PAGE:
Rudie’s takes Jamaican food to another level, offering a more refined and contemporary approach to the more traditional Jamaican experience of jerk and spicy BBQ. We kicked off with the Peppered Shrimp (£8.50) for starters which was not for the faint of heart. We had been appropriately warned that these were hot, and this dish lived up to its reputation. The sauce was spicy and bold and served the plump juicy prawns very well. And although fiery, the intense, rich flavour of the dish was entirely worth the risk of the burn on your tongue. Topped with some avocado, this helped to balance out the heat of the dish.

Rudie’s Jamaican Patties (beef £6) proved to be love at first smell, offering up a comforting and delicious aroma of homemade food that we found difficult to resist. The pastry on the patties was flaky, and the moist beef filling contained a hint of Jamaican curry which was wonderfully delicious. For those feeling less adventurous and looking for a more familiar option, we would recommend the Crispy Calamari (£7.50) which had been battered and deep fried in polenta. These were tender and crispy and had been sprinkled with a delicious jerk seasoning.

Rudie's Dalston - London Food Blog - Starters

Rudie’s Dalston – Starters

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Arthur Hooper’s

Arthur Hooper’s

Arthur Hooper’s is a relatively new addition to London Bridge and a stone’s throw away from the already vibrant food scene at Borough Market. Given that it is in an already competitive dining area full of crowd pleasers, Arthur Hooper’s does well to make its mark. In days gone by, it was once owned by a greengrocer, Arthur Hooper, hence its name.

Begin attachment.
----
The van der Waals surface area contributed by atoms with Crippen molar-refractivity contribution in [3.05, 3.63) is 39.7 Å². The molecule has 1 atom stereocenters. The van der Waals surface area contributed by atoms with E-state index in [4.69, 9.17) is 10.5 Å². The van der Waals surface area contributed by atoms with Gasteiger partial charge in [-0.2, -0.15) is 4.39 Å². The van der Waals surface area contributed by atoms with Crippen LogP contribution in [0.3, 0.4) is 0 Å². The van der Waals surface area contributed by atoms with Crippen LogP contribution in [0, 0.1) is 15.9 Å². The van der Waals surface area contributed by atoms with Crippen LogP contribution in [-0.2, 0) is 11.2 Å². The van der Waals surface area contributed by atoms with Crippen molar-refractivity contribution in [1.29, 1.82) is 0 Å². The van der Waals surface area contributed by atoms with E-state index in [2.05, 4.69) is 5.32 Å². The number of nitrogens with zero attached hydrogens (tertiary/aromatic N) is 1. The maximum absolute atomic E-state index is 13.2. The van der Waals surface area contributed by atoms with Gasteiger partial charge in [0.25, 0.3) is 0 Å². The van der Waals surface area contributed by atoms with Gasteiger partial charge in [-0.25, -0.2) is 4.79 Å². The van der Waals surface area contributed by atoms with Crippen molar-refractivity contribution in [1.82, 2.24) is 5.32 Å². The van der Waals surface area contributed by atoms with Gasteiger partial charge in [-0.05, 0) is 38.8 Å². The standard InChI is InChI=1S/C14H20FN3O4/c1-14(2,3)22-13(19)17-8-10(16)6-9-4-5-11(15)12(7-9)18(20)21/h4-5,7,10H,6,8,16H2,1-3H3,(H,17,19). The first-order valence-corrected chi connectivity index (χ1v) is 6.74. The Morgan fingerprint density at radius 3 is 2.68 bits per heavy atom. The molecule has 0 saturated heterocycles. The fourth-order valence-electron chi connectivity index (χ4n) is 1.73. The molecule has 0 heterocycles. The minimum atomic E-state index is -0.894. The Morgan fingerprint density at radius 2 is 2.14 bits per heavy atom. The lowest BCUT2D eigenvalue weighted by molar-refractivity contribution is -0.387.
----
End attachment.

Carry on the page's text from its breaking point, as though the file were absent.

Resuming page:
Arthur Hooper's - London Food Blog

Arthur Hooper’s

Historically significant, the interior, designed by local London Bridge design studio Buster+Punch, features a rough jewel box concept, drawing on inspiration from the historic markets and cobbled nearby streets. Finishing touches include crafted steel caged light fittings, a custom hexagonal concrete floor and artworks by acclaimed artists Matt Small and Dan Hillier. There is a mixture of high tables and stools, “wrap around column” tables as well as quieter tables along an imposing steel-caged, back-lit bottle shelved wall. In all, the ambience is relaxed and casual.

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Eneko

ENEKO

Eneko at One Aldwych is named after its famous owner, Eneko Atxa, the chef of Azurmendi Restaurant, a 3 Michelin star restaurant in the Basque region of Spain and currently No. 38 on The World’s Best 50 Restaurants List. Azurmendi is an exemplary example of modern Basque fine dining, and at Eneko, Chef Atxa seeks to introduce to Londoners the joys of his approach to Basque cooking, something that we were excited to go and see for ourselves. Enoko is the flagship restaurant at the luxury boutique five-star hotel One Aldwych London in Convent Garden, and is prominently located at the junction where Aldwych intersects with the Strand.

We began our evening experience at Eneko in ground floor bar which was curved in its layout and cosy and comfortable in its design. Following recommendations from the extremely friendly and attentive staff, we went for the suggested Gorki Izagirre Bizkaiko Txakolina (£10 for 175 ml). The Basque white, apparently made at Mr. Atxa’s uncle’s winery, was well-balanced in terms of acidity. However, it wasn’t particularly memorable as a wine to enjoy on its own, but would be ok to have as an accompaniment to wash down food with.